THE old rascal returns Thursday evening.
Jose Mourinho is back in an English dugout, a year after being sacked from Tottenham.
And while his powers may have faded – and seven years have passed since he last won a league title – the Roma boss retains his old swagger, charisma and ego.
It is perhaps fortunate that Mourinho, now in his 60th year, no longer operates in London.
After all, the capital’s transport network now carries warnings that ‘sexual gazing’ is illegal.
You would be afraid that he would be arrested for looking at his own reflection in the window.
When he travels to the King Power Stadium in Leicester for the Europa League semi-final first leg, Mourinho will not lack confidence.
The Roma made steady progress under the Portuguese.
His side are fifth in Serie A, two places higher than they finished last season and England striker Tammy Abraham is reborn in the Italian capital with 24 goals in all competitions.
The premier third-tier Conference League may have been ridiculed – and two-time European Cup winner Mourinho certainly doesn’t see it as his natural home.
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Next month’s final will take place in the unglamorous setting of Tirana, Albania, and Leicester chief Brendan Rodgers didn’t even realize his side had ‘qualified’ for it, having finished third in his Europa League group.
But the tie holds a certain fascination and is arguably the biggest encounter between Rodgers and Mourinho since the Demba Ba game in 2014.
Then Mourinho held a masterclass in the dark arts, Steven Gerrard fell on his jacksie and the Rodgers-orchestrated ‘Anfield Spring’ was toasted.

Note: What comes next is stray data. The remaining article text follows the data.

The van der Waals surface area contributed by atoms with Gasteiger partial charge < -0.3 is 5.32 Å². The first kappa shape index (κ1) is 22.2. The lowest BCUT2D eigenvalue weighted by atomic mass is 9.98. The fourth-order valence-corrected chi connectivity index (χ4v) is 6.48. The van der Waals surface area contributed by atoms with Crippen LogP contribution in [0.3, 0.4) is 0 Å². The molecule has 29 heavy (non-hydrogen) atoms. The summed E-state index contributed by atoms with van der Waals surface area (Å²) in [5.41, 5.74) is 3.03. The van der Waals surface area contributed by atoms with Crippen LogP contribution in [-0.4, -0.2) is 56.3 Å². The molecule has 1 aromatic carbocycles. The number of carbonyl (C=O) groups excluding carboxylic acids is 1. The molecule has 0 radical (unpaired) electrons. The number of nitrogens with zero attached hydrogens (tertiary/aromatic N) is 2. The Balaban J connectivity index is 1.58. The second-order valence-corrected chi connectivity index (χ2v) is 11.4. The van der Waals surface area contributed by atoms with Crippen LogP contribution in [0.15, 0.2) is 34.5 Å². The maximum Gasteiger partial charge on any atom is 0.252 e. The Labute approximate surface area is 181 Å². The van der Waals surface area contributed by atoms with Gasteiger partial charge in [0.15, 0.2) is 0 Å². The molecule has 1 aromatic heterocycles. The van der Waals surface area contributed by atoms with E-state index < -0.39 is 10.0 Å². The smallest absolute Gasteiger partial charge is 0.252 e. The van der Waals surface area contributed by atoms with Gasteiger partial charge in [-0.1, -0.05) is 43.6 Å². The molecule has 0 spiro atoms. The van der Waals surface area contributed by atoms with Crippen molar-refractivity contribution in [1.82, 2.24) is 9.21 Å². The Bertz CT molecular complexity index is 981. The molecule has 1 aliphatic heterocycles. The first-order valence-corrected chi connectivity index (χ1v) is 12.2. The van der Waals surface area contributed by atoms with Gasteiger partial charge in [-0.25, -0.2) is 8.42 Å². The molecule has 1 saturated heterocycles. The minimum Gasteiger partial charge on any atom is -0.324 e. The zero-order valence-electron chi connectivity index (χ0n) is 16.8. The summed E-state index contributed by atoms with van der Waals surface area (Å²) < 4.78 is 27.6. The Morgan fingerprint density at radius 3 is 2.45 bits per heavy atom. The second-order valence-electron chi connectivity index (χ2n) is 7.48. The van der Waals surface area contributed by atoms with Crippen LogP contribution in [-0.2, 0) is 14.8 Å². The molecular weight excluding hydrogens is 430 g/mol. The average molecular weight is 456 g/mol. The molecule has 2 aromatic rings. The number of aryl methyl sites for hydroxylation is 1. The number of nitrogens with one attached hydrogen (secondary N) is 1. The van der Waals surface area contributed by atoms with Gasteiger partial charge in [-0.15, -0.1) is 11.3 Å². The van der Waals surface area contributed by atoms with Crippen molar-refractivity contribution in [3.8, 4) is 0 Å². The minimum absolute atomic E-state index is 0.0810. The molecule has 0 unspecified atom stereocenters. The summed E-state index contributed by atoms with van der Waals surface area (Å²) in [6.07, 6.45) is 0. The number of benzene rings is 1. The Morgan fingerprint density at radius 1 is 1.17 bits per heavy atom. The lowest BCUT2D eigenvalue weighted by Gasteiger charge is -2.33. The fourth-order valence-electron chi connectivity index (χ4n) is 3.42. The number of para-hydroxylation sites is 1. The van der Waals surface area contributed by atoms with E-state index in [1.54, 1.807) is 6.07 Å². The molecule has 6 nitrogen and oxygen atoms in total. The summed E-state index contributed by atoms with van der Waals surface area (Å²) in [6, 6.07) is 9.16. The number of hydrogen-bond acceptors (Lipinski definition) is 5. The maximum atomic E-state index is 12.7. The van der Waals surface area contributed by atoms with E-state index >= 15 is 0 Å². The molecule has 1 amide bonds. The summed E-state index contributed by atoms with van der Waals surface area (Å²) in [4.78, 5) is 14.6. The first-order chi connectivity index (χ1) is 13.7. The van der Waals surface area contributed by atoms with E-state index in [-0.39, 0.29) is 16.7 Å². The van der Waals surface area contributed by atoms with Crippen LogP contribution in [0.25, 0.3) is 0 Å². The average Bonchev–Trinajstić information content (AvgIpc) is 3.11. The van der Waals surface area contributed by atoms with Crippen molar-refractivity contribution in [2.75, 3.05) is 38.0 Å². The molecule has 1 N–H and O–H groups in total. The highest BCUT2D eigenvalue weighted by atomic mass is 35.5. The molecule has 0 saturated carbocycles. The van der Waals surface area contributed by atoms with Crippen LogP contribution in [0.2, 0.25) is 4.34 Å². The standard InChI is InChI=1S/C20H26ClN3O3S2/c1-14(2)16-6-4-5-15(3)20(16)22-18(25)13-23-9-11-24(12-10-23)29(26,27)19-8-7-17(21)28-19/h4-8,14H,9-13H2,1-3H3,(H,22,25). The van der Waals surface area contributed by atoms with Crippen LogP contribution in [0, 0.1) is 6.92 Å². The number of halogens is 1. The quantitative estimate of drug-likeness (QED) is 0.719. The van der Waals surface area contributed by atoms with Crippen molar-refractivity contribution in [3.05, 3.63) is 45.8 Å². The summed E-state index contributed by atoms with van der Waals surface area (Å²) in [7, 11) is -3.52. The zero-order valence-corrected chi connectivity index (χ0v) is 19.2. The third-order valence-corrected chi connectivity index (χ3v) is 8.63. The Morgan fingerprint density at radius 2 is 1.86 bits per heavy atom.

Rodgers was hired by Mourinho to coach Chelsea’s youth and reserve teams, during the Portuguese’s first stint at Stamford Bridge.
But the two men maintain very different coaching philosophies – Rodgers built his reputation on extreme possession football, while for Mourinho every clean sheet is as sacred as the Shroud of Turin.
In his early days, Mourinho claimed he would probably be out of club football on his 60th birthday but, as that milestone approached, he says he changed his mind.
Working as Mourinho ghostwriter for his column in The Sun during last summer’s Euros gave me a closer and more flattering view of this fascinating man.
While many top managers and players spend as little time as possible on such media work, Mourinho was committed and utterly punctual, his knowledge of the international encyclopedia of the game and his attention to forensic tactical detail.
There were also moments of humor, on those dozen Zoom calls.
When Mourinho was speaking from his Portuguese home, I spotted – on a sideboard strewn with silverware – a single replica European Cup.
“Only the ONE European Cup, Jose?” I asked. “The other is in my other house,” he replied, deadpan expertly, hammering away at the creepy Brian Clough-esque selfish act.
Mourinho’s 2010 Champions League triumph with Inter Milan remains the last European trophy won by an Italian club.
And this season, his Roma team is the last representative of Serie A in Europe.
After his 17-month stint at Spurs came to an abrupt end days before last year’s Carabao Cup final, there was a widespread feeling that Mourinho was a man left behind, in terms of tactics and management. men.
Yet he led Spurs to the top of the Premier League before an alarming fall last season and his reign at Manchester United – a top-flight runner-up, a League Cup and a Europa League title in two full seasons – looks much better in retrospect than it did then.
Neither Roma nor Mourinho are rushing to part ways – especially if they overcome Rodgers again and then collect their mitts on the 26th trophy of their extraordinary career in Albania.
He has, however, spent the majority of the past 18 years working in the Premier League.
England is a nation he calls home and a nation that also retains a certain fascination for him.
His presence will ensure that many here will tune into the Europa Conference League for the first time tomorrow night.
And Mourinho could afford a sneaky wink in the mirror at the thought of it.